Mobile World Congress was awash with interesting chips for devices, infrastructure, cars and IoT modules, and the competition was heating up between some of the big names, all looking to dominate the 5G smartphone.
Qualcomm may have a different competitive landscape this time around, whatever the outcome of Broadcom’s bid to acquire it – with Intel, Samsung and Huawei all chasing its crown as the inevitable market leader for modems in any new cellular technology. Meanwhile, rivals it may have worried about at the dawn of 4G are less threatening, especially MediaTek, which is refocusing its business after a sharp decline in smartphone chip sales. It has recently announced several moves to concentrate on IoT chips, and at MWC said it was also moving into the customized ASIC business.
Qualcomm itself made a host of MWC announcements, including the demo of a modem-to-antenna solution which highlighted how the company has been extending its reach into every corner of the handset including the RF front end (RFFE). The solution pre-integrates the RFFE, X20 Gigabit LTE modem and Snapdragon 845 processor and surrounding platform, and also supports 4K HDR video capture. The offering, which would appeal to vendors trying to reduce cost, time to market and power consumption, was shown off in a Sony Xperia XZ2 midrange smartphone.
The company also gave center stage to its first commercial 5G NR chips, the Snapdragon X50 family for sub-6 GHz and millimeter wave bands. It had previously announced almost a score of OEMs which are working with this technology (Asus, Fujitsu Limited, Fujitsu Connected Technologies Limited, HMD Global – the home of Nokia phones, HTC, Inseego/Novatel Wireless, LG, NetComm Wireless, NETGEAR, OPPO, Sharp Corporation, Sierra Wireless, Sony Mobile, Telit, vivo, Wingtech, WNC, Xiaomi and ZTE).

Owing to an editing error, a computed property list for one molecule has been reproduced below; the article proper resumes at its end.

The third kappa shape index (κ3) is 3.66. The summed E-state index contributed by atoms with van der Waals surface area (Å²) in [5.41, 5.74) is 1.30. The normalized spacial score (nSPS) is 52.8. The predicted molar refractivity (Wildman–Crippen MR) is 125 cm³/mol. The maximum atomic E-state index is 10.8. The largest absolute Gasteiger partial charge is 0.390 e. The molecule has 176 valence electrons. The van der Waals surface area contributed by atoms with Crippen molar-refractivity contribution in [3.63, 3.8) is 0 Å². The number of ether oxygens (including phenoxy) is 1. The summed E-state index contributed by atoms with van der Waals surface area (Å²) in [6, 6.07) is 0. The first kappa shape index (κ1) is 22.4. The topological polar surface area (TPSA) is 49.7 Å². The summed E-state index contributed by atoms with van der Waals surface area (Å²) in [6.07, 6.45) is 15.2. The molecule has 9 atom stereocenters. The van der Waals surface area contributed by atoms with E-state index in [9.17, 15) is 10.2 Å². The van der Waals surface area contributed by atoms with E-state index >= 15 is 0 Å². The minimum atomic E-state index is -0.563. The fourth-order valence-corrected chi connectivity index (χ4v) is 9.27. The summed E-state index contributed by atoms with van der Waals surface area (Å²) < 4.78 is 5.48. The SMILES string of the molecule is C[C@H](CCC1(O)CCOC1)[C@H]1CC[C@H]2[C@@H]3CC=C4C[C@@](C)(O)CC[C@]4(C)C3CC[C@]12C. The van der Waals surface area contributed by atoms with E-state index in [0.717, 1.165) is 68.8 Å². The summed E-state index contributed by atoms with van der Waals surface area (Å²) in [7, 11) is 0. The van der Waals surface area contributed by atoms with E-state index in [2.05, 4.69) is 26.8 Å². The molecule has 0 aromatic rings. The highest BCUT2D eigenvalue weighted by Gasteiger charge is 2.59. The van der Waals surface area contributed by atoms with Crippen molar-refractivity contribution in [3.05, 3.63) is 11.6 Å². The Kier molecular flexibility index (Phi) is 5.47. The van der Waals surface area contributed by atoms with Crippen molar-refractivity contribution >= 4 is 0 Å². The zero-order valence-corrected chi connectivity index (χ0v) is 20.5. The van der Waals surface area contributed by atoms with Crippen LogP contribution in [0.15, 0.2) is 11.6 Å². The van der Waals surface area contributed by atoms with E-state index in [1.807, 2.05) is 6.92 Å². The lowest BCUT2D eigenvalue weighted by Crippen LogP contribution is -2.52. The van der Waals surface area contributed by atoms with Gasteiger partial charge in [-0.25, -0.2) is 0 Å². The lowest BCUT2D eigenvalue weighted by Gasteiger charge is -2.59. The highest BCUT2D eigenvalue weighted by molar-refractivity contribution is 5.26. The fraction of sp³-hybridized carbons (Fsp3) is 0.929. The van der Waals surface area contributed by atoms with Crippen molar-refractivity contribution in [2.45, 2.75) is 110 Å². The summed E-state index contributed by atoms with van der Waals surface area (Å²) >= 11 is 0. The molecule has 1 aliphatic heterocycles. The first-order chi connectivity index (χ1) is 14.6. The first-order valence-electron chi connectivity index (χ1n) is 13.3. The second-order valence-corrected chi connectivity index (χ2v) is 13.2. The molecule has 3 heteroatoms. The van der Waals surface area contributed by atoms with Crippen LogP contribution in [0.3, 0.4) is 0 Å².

But it will not have the field to itself. Huawei unveiled its first commercial 5G modem, the Balong 5G01, which promises peak download speeds of 2.3Gbps and air interface latency of 0.33ms. It is available for sub-6 GHz and mmWave bands and will, the Chinese company claims, be in fully available devices before any other supplier’s chips.
Richard Yu, CEO of Huawei’s consumer business group, said: “This is the world’s first commercialized 3GPP 5G chipset… We are currently working with the top 30 carriers across the world to conduct 5G commercial trials and this year we will aim for a full commercial launch.”
Meanwhile, Intel may have exited the smartphone processor business, but it still has a successful modem activity thanks to its Infineon Wireless acquisition, and aims to go head-to-head with Qualcomm, Huawei and Samsung in the race for early 5G design wins.
Significantly, it announced a 5G system-on-chip design collaboration with China’s Spreadtrum, in which it has an investment and an existing cooperation over mobile device chips. When that was announced in 2014, it initially focused on Intel’s 4G SoC, and the alliance survived the failure of that product – but it now seems that Intel will try again to offer an integrated processor/modem, and particularly to target the Chinese market via Spreadtrum.
Intel will work with Spreadtrum and another wireless subsidiary of Tsinghua Unigroup, RDA, to develop a 5G smartphone platform for the Chinese market that will be available in time for the first network launches next year. The SoC will combine Intel XMM 8000 modems with Spreadtrum’s application processors.